The 5 Key Traits of Successful Triathletes and How to Develop Them



As an exercise physiologist, I simply cannot deny the role genetics plays in our own performance potential. If IRONMAN and Olympic world champion Jan Frodeno chose to train the exact same way as Olympic track star Usain Bolt day in and day out, he still simply wouldn’t reach the level of track stardom as the great Jamaican—and vice-versa.

However, whilst recognizing the importance genetics play in relation to our performance, I believe there are other traits that are potentially more important. From my experience these other characteristics are key in separating one athlete from another, and while they have nothing to do with genetics, they are even harder to objectively measure.


This is about the sticking to the process day in and day out. You won’t always notice the forward progress you are making as you are offering training under significant fatigue. However, if you can stick to the training plan, eventually the fruits of your labor will be reaped.

No point training like a pro triathlete for two weeks and then going MIA for two weeks; instead just keep ticking the boxes session after session, day after day, week after week and month after month.

There isn’t an issue with missing the occasional session due to family, work or other life commitments, just try to make sure this doesn’t become the norm. Always remember that consistency is king.


I see lots of athletes really digging in during group training sessions or when they are under the direct eye of their coaching team. But what about those solo sessions when no one else is there watching what you are doing? Are you disciplined enough to hold your power during long hard efforts when no one else would notice if you just dropped your power by 10 percent for a few minutes? Try to always remember why you are doing what you are doing during these times, as this should provide the motivation for you to keep pushing out the desired workout.

Hard work

This sport certainly isn’t easy. The ability to manage three different disciplines whilst also maintaining family, work and social commitments is hard. And that’s without taking into consideration your strength, yoga, pilates, massage or physio needs as well.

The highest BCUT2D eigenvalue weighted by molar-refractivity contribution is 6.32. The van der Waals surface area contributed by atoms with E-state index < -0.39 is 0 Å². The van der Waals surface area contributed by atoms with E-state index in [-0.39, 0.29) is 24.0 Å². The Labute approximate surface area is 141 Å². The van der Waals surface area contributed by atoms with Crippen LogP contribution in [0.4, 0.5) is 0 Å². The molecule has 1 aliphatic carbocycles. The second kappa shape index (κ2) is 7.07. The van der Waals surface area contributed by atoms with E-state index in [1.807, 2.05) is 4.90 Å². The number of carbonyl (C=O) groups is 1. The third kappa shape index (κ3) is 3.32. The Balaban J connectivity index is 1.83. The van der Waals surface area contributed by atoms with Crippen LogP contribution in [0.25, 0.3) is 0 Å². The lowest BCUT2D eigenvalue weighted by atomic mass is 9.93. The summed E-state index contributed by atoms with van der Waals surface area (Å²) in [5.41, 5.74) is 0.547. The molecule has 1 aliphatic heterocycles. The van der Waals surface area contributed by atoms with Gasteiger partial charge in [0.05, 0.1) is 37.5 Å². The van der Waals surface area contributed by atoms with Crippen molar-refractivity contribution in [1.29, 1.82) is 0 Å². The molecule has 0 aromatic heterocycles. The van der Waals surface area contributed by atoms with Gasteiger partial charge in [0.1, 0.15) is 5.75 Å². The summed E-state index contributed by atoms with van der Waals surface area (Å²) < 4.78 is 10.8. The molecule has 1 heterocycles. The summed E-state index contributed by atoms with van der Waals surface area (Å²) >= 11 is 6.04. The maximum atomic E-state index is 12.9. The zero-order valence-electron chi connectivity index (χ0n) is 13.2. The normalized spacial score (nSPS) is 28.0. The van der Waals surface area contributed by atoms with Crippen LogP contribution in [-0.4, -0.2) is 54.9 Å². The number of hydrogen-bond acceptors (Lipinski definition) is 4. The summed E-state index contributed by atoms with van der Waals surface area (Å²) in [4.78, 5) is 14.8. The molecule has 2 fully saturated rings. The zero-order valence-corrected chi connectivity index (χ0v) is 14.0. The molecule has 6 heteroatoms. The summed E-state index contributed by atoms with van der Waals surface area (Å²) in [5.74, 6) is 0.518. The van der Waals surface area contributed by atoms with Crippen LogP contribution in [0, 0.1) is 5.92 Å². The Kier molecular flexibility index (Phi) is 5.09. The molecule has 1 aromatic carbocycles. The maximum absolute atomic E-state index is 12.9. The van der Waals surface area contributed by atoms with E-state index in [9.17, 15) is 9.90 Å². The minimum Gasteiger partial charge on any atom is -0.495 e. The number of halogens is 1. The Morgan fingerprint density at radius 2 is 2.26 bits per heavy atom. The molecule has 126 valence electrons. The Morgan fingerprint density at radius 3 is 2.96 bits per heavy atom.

I don’t know many triathletes who aren’t used to getting out of bed super early to get their training done and/or spending their lunch breaks grinding out another session to ensure they complete the prescribed workload.

This sport rewards hard work, and in most cases the athletes who work the hardest get the best results, so don’t buy into the hype about slowing down to go faster, or any other similar fallacy. I don’t think you will find any professional or top age group athlete say they reached their level of performance by working easier than their competitors.

That said, some endurance athletes can fall into the category of overtraining which is detrimental to performance, despite having the best intentions of working hard. A good coach and training plan should ensure this doesn’t happen.


I must admit this is the one trait I love most in athletes I work with. Whilst training tools such as GPS units, HR monitors and power meters are important, they do not measure the most important attribute of an athlete—which is grit or mental toughness.

Everyone has their own perception of what hard work feels like. I have seen vast differences in people’s own pain tolerance levels. I am sure we all know a couple of people who possess this trait. Think of your training mate who still wants to complete the session despite brutal winds or extreme temperatures. The one who seems to thrive as the session gets harder and harder. With this type of athlete, anything is possible given the appropriate guidance.


Who has trained the hardest and who wants it the most? Most athletes are competitive when they are feeling fresh. I love trying to train competitiveness in athletes under fatigue as this is a completely different game.

Adding the dynamic of fatigue into the equation highlights and the true will of an individual to win or succeed in their sport. It is also important to know when to be competitive as well, if you are trying to win every single workout, including warm ups and cool downs, then you won’t last long.

Pick and choose your moments when it is time to lay it on the line and when those moments arrive make sure you refuse to surrender or to be beaten. You never know how close you are to cracking another competitor, so just try hang in there for another minute or another second—because it just might be worth it.

About the Author

Ben Griffin

Ben Griffin, AEP is an exercise physiologist and coach with Craig Alexander’s Sansego Coaching Team. He is a 14-time IRONMAN finisher (PB of 9:15) and enjoys helping both age-group and professional athletes reach their goals.

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